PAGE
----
Which is exactly what he did with the two disciples in Emmaus,
earlier in the chapter.
It was when Jesus accepted their invitation to stay with them,
and to sit at the table with them,
and to break bread with them,
that their eyes were suddenly opened to see him.
That is not a coincidence.
That is an important piece of the story.
Else, it wouldn’t have been specifically mentioned—twice—
that their eyes were opened when he broke bread with them.
Now, again, at this point in the story,
after they had run quickly back to the upper room,
and were with the rest of their friends in this space,
Jesus’ appearance was reinforced by food.
Because table fellowship means something far more than we realize.
All throughout the Gospels, and indeed,
deeply embedded in the culture of that time and place,
sitting around a table and eating,
was rich with significance, and meaning, and symbolism.
Nothing offended the religious elite more,
than Jesus’ decision to eat with tax collectors and other sinners.
Jesus sat and ate with his closest friends.
He sat and ate with his harshest critics.
He sat and ate with those most cut-off from their community.
Whenever he wanted to people to know he was really with them,
either to listen to them,
or to teach them,
or to heal them,
or to forgive them,
or to confront them . . .
whenever he wanted to demonstrate his with-ness,
he pulled up a seat to the table with them, and ate.
It spoke volumes.
It showed presence.
It showed respect.
It showed love.
It demonstrated hospitality and humility.
It because a trustworthy platform,
from which he could then challenge and even confront
those at the table with him.
And never did Jesus’ promise of with-ness matter more,
than it did right now for the disciples,
huddled and hiding behind locked doors.
They needed to know . . . really know . . .
that Jesus would be with them.
They weren’t asking for biological proof of resurrection.
They wanted, and needed, a deep knowing,
that they would not be thrust out into that hostile world,
without the real presence of Jesus accompanying them.
And what better symbol could Jesus offer,
than sharing a piece of fish?
It would happen later, by the lakeshore,
in another Gospel account,
that Jesus would again eat fish with his disciples,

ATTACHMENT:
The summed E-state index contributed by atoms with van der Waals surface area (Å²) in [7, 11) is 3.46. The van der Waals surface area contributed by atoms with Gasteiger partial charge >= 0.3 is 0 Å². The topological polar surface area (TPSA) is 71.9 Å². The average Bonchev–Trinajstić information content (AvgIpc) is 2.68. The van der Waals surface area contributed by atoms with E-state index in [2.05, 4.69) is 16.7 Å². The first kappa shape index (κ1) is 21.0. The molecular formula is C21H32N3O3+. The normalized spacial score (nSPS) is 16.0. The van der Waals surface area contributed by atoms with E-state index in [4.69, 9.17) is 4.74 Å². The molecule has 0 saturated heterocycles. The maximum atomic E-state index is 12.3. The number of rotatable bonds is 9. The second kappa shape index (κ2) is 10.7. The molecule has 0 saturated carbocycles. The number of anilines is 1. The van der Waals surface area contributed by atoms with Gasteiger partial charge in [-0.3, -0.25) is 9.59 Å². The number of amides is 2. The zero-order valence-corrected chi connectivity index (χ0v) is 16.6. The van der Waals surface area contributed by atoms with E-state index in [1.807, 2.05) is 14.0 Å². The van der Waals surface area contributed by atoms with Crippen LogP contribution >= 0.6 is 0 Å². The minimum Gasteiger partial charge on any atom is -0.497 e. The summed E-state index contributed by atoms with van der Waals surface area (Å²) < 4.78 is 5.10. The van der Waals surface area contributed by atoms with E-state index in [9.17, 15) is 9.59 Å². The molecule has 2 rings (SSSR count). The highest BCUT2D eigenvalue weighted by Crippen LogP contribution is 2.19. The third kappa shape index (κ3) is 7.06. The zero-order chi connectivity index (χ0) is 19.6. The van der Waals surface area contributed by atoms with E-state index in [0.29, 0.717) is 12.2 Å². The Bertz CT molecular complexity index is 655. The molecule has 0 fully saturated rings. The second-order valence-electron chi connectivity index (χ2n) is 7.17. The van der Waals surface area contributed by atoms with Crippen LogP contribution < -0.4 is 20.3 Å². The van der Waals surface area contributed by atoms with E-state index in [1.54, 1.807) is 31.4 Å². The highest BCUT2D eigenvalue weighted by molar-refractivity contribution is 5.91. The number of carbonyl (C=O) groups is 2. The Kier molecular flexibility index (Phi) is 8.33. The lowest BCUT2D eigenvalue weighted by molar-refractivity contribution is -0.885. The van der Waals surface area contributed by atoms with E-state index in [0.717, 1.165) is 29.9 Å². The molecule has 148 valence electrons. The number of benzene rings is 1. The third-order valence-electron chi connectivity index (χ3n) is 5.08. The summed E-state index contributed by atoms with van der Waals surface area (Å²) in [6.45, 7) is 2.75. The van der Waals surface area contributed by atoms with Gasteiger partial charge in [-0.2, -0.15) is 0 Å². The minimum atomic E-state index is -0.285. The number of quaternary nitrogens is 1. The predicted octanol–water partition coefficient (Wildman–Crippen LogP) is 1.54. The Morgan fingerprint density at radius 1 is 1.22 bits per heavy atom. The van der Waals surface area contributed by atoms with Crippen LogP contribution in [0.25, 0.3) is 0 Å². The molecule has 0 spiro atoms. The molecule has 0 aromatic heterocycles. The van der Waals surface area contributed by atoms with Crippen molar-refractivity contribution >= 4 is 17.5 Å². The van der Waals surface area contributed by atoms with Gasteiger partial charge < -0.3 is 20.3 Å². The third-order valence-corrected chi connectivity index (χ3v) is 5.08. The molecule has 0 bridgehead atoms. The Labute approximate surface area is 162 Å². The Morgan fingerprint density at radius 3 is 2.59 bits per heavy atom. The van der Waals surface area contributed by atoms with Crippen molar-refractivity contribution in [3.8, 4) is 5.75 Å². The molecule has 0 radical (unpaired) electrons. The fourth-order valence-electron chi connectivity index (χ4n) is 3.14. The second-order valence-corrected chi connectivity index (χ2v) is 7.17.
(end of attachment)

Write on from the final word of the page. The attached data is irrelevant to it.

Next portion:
in order to restore their confidence in him.
I just think Jesus’ choice to appear in that room,
and to eat with them,
is not an insignificant piece of information in the story.
It’s not an oh-by-the-way bit of trivia the author dropped in.
It’s the point of the story.
Jesus is with us.
Jesus will be with us.
Of that, the disciples were witnesses.
The witness of the first community of Jesus-followers,
would be a witness of with-ness.
They would soon be able to declare, with boldness,
the with-ness of God.
All over Jerusalem and Judea, and beyond,
to a people still under oppression by Rome,
still wondering whether their God had forsaken them,
they would soon be giving powerful witness,
God has chosen to be with us.
They would preach, saying,
“The salvation God has always had in mind for us,
in the person of Jesus,
who remains alive and with us, through the Holy Spirit.”
I wonder what this story has to say to us,
about how we give witness to the resurrection.
The world today, I dare say,
is not altogether different than the world of the disciples.
We are still surrounded by people
who long to know that God is with them.
People still wonder whether God has abandoned them altogether.
People are still disillusioned by life,
and all sorts of oppressions that seem to be part of their lives.
They need some witnesses of God’s with-ness.
The burning question of the human race is not,
“what kind of body did Jesus have?”
It is rather, “Have we been abandoned by God,
or is God still with us?”
So we, too, need to pull up to the table,
and eat with the world.
We need to be at the table with them,
to show presence,
to show respect,
to show love,
to demonstrate hospitality and humility.
We must build a trustworthy platform,
from which we can give witness,
from which we can support, care, challenge, or even confront
those at the table with us.
We need to be willing to put our ordinary lives on display,
and without a false humility.
As a church, and as households, and as individuals,
we need to do what disciples of Jesus do.
We open up the table.
We extend hospitality to others.
We accept hospitality when it’s offered to us.
We risk opening our lives to the outsider,
and invite them in,
for a look around to see what living Christianly looks like,
seven days a week.
Hospitality is a spiritual practice.
Jesus showed us how.
We are invited to follow Jesus in it.
Jesus ended this little appearance in the upper room with these words,
“You are witnesses of these things.
I am going to send you what my Father has promised;
but stay in the city
until you have been clothed with power from on high.”
Then, according to Luke’s account, he left them,
ascending into heaven.
Then they worshiped him,
and returned to Jerusalem with great joy.
And they hung out at the temple, praising God.
Until such time as the Holy Spirit overtook them,
and they were thrust out into this hostile world,
with the message of “God is with us. Emmanuel.”
That’s what I meant, when I said we have to understand this Easter story,
through the Christmas story.
The message of this story,
at the end of Jesus’ earthly sojourn in the world,
is exactly the same as it was at the beginning of the story.
“Emmanuel. God is with us.”
For real. For always.
Thanks be to God!
And of that we are witnesses.
Let’s proclaim the good news.
—Phil Kniss, April 19, 2015